Shortly after coming back from winter break and starting a new semester, a catastrophic snowstorm hit Texas and shut down the state’s electric grid operator, leaving millions of families without electricity, heat, running water or propane. My family’s friends spent four days without any form of power. We drove across ice-covered roads just to deliver charged batteries and medicine to them. 

The frenzy caused by the unprecedented blizzard led to the creation of my nonprofit, Organic Lights. I realized that during the power blackout, solar lights could have benefitted many families across the state who needed a reliable light source. I recognized natural catastrophes like these are rare, but I continued prototyping and tweaking the lights while pursuing the idea of helping those in need through my passion for STEM.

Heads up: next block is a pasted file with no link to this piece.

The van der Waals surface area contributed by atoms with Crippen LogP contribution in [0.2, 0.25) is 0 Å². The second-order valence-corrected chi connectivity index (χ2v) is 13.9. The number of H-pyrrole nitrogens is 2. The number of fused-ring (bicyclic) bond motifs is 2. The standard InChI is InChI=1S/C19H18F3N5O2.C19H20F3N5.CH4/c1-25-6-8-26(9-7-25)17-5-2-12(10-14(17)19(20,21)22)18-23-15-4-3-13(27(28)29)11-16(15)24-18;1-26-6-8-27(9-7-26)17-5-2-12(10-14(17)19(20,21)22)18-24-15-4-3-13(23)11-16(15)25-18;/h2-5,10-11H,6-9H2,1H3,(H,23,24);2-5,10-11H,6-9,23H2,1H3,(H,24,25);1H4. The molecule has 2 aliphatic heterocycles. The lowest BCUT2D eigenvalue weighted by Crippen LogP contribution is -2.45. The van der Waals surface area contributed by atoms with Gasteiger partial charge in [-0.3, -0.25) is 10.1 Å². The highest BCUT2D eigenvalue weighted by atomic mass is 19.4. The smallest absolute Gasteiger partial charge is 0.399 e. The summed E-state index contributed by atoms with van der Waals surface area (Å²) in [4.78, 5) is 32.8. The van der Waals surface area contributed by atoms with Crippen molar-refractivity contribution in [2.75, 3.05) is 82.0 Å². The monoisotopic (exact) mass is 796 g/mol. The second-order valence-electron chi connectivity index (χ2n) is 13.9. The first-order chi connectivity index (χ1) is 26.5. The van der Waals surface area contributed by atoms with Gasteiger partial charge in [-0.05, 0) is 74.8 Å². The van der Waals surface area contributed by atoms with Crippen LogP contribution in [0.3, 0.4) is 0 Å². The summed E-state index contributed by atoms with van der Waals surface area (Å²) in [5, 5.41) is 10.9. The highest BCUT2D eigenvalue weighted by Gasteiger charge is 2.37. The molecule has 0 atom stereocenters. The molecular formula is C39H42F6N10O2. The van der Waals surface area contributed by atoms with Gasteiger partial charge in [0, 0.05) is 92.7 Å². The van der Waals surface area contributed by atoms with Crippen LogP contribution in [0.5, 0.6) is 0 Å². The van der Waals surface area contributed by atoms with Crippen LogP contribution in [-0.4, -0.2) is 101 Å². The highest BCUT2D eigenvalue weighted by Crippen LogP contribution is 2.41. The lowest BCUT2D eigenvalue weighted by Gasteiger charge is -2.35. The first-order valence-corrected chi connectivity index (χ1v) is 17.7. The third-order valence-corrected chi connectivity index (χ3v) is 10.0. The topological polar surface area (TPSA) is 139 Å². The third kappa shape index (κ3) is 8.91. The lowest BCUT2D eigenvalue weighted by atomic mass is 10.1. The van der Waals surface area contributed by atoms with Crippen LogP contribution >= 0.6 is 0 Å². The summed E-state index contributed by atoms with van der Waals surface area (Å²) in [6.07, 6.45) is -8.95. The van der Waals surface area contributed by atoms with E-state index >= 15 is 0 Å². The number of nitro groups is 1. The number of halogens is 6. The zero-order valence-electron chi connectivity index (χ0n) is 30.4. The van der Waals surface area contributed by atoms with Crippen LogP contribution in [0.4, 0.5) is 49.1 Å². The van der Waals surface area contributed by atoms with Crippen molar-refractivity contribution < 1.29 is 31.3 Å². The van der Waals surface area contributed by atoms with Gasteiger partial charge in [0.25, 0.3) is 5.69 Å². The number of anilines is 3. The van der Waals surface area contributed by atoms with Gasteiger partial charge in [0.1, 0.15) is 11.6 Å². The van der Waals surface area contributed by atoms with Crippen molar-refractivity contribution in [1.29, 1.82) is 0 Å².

During the COVID-19 lockdown, I designed a 3D solar light called Organic Lights to spread renewable energy, STEM education and hope to those in need in the community. The light is rechargeable (“organic”) via a solar panel, and has slots on each side to hold customized paper inserts so I can personalize every light. The light can be used as a flashlight, reading light or candle. 

I soon came to the conclusion that Organic Lights could be so much more than just an emergency light source. The initiatives of Organic Lights became to spread STEM awareness, promote renewable energy and be a source of not just light but hope to unhoused individuals, underserved communities, isolated seniors and beyond. 

Describe your volunteer role with Organic Lights.  

Each month, I create about ten Organic Lights. I 3D-print and assemble each component of a light, personalize the light with customized side panels and deliver each light. Each Organic Light is personalized because I want individuals to feel that each light’s meaning goes beyond just a solar light.  

In the past two years, Organic Lights has delivered lights to homeless camps, underserved kids, hospitals and teachers. We have collaborated with seven organizations, created 40 custom side panels and given out 134 Organic Lights as of this writing.